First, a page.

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Another View -- Barry Brensinger, Patricia Lynott, and Arthur Sullivan: Join us in making Manchester Proud

May 13. 2018 7:22PM

Manchester's public schools are the heartbeat of our city and today, our city is at a vital crossroads. We have nearly 14,000 students enrolled in our public schools. Their education positions them to become productive members of our community. That education is also a signal to everyone in our city, and everyone thinking about calling Manchester home, of the value we place on educating our children. It is a signal about the future we want for our city and for ourselves.

Whether you are a retiree, a parent of school-aged children, a university student, a middle schooler, or a single adult, the health of Manchester’s public schools has direct bearing on your quality of life.

Employers in Manchester know all too well that in the absence of a thriving, community-supported public school system, it is a challenge to recruit and retain employees. Young families want the best for their children. Given the opportunity, they’ll choose a home based on the vitality of the local schools.

Homeowners feel the importance of our schools, too. Property values are inextricably linked to the quality of local public schools. Neighbors understand the vital role our schools play in the community. Students who are supported by their families, schools, and community, who are academically challenged and offered rich opportunities to build their knowledge, are less likely to drop out of school, less likely to experience substance use disorders, and less likely to commit crimes in our neighborhoods.

All of us can sense the importance of our schools when we look for work, eat out downtown, or go to a game at the SNHU Arena. The economic vitality needed for a high quality of life in Manchester hinges on the ability of our public schools to support student success and therefore, continually attract new families, new employers, and new energies to our city.

Bigger picture, a great education opens up meaningful life choices — for post-secondary degrees, professional certifications, and high paying jobs with potential for professional growth. A great education positions students to live healthier, happier, longer lives — that means, better paying jobs, better health outcomes, and higher productivity

We are seeing vital shifts in our city. The Millyard is a tech hub, with businesses like ARMI and PillPack rekindling our city’s inventive spirit. Manchester is teeming with impactful, well-run nonprofits. Our growing diversity brings a wealth of talent and cultural perspectives. We are surrounded by exceptional colleges and universities. Schools like Parker-Varney Elementary are leading the nation in reimagining public education, creating opportunities for students to challenge themselves and thrive across grade levels.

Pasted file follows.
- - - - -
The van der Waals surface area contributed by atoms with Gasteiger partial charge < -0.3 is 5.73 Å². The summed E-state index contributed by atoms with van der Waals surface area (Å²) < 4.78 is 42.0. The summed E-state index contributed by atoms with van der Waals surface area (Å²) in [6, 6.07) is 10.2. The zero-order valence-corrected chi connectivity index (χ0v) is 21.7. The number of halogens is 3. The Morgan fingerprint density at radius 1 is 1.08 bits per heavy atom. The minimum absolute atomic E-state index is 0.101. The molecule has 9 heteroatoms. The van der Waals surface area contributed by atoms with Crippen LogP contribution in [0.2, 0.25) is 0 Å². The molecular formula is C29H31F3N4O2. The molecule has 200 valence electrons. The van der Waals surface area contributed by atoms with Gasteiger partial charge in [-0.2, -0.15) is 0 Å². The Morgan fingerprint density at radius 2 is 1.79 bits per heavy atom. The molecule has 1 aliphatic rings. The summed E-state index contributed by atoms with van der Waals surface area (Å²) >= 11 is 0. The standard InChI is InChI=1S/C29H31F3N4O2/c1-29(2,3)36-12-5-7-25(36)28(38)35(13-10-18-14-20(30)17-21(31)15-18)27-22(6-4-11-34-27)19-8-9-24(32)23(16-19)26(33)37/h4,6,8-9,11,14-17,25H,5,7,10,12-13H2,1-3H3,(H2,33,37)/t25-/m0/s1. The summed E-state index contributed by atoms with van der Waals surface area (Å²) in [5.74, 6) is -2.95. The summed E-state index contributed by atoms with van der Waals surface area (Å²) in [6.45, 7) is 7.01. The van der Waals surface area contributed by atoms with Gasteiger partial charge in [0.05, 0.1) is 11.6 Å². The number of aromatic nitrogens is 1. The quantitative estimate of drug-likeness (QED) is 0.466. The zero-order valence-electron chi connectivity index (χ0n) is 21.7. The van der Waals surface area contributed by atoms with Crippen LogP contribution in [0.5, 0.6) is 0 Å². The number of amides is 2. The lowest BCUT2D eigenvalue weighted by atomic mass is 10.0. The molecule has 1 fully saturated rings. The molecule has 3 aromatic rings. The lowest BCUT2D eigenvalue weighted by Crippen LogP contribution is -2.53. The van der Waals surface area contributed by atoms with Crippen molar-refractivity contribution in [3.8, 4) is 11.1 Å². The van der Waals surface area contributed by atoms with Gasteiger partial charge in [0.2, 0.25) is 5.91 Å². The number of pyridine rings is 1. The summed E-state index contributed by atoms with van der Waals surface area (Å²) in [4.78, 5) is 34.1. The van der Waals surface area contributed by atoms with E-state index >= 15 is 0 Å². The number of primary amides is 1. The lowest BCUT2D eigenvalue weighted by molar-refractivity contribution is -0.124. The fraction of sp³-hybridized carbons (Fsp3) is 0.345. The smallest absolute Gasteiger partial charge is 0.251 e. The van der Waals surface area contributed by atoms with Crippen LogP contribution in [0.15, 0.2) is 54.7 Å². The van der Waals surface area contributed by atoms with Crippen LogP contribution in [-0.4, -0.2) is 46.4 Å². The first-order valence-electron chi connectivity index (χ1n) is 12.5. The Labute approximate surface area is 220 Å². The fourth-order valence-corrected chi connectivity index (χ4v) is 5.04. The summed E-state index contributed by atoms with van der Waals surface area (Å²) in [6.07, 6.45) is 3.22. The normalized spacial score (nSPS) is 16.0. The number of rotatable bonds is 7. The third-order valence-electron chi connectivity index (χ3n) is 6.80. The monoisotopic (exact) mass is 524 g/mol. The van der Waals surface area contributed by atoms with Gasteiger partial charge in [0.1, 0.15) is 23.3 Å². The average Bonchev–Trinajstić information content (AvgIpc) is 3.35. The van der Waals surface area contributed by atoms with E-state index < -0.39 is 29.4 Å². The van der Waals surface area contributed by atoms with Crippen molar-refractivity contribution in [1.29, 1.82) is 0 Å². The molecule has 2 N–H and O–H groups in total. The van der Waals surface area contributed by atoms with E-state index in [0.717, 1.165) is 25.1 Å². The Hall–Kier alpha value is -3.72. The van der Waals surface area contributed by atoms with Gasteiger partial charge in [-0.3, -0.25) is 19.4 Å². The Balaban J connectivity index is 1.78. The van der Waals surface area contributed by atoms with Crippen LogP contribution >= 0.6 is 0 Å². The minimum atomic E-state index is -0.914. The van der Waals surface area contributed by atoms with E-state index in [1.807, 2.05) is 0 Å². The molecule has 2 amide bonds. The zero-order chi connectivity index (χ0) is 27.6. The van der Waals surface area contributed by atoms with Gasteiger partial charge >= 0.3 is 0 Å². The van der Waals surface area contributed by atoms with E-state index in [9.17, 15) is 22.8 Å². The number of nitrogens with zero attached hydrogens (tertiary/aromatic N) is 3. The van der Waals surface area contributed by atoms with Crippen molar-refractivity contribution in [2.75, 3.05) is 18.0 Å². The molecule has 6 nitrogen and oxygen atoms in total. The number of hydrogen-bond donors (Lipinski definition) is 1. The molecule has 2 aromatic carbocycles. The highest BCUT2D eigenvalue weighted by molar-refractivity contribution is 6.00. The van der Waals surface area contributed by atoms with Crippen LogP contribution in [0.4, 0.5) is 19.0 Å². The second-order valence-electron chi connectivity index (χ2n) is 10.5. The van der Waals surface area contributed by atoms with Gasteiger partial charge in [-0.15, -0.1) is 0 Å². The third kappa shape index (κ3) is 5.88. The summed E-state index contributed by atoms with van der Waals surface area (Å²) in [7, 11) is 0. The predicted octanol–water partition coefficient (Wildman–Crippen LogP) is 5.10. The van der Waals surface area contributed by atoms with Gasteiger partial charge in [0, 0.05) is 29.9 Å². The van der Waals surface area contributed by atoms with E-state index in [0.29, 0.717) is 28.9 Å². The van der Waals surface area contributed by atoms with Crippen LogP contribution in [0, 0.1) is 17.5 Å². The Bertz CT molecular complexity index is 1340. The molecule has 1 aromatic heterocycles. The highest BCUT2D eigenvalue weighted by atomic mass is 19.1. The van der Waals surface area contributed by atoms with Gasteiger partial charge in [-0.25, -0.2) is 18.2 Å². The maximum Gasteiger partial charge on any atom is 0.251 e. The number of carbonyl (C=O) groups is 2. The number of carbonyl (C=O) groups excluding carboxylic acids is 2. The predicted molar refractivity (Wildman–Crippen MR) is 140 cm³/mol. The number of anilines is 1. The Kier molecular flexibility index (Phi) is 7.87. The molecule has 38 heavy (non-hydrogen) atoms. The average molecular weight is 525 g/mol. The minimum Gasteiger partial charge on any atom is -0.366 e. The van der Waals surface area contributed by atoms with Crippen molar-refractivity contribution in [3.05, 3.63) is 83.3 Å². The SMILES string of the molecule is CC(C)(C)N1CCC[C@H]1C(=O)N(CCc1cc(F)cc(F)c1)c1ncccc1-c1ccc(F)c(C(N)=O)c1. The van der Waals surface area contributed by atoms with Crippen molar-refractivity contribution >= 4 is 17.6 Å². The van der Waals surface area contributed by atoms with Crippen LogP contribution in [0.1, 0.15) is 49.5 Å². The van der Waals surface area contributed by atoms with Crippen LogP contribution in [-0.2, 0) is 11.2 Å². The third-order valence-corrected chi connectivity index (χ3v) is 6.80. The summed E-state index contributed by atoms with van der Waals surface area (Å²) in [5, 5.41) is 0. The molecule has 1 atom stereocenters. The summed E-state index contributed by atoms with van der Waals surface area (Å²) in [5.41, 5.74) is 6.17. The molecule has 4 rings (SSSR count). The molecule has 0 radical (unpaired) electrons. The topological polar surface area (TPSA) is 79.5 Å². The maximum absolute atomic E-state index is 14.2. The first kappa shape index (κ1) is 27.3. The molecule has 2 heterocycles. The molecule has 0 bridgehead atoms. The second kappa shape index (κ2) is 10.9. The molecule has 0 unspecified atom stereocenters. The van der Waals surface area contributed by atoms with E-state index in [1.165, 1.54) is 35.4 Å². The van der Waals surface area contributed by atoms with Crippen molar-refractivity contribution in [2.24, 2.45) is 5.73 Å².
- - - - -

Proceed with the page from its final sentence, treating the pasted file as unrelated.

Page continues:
This takes us back to that crossroads we believe Manchester has reached. If we do not strive together to ensure our schools are truly delivering for every student in every neighborhood, we will miss an extraordinary opportunity to build on our city’s greatest assets.

This drive to help ensure that our students have champions for their success is what brought us together. Just about a year ago, we began meeting as an ad hoc group from businesses and organizations across our city. We started by discussing how we could better support Manchester’s students.

We all agreed that for our city to succeed, we must first ensure the success of all our students. Then, we learned that the Manchester School District needs a new strategic plan. The current plan expires next month.

We decided to take the seriousness of our commitment to our students and city, and offer to fully-fund a community-driven effort for the district to create a new five-year strategic plan.

In making this offer, we are committing to launching a year-long process that gives voice to every member of the Manchester community, with opportunities to fully participate in the visioning of a plan for our school district. We are also committing to ensuring that the resulting vision is inclusive, equitable, aspirational, and achievable.

Today, we are asking you as members of this community to join us in stepping up to support our students. We are asking you to offer your voice in this community-driven initiative.

Participate in town halls and workshops. Speak up at parent nights. Host your own forums and meetings, gathering input from your friends, neighbors, and colleagues. Let’s come together and develop a shared vision for our schools, one that sets our students and city, on a course to reach our fullest potential.

We are Manchester Proud, and we are asking you to be Manchester Proud, too.

Barry Brensinger, Patricia Lynott, and Arthur Sullivan are cofounders of Manchester Proud.

Education Social issues Local and County Government Guest Commentary Manchester

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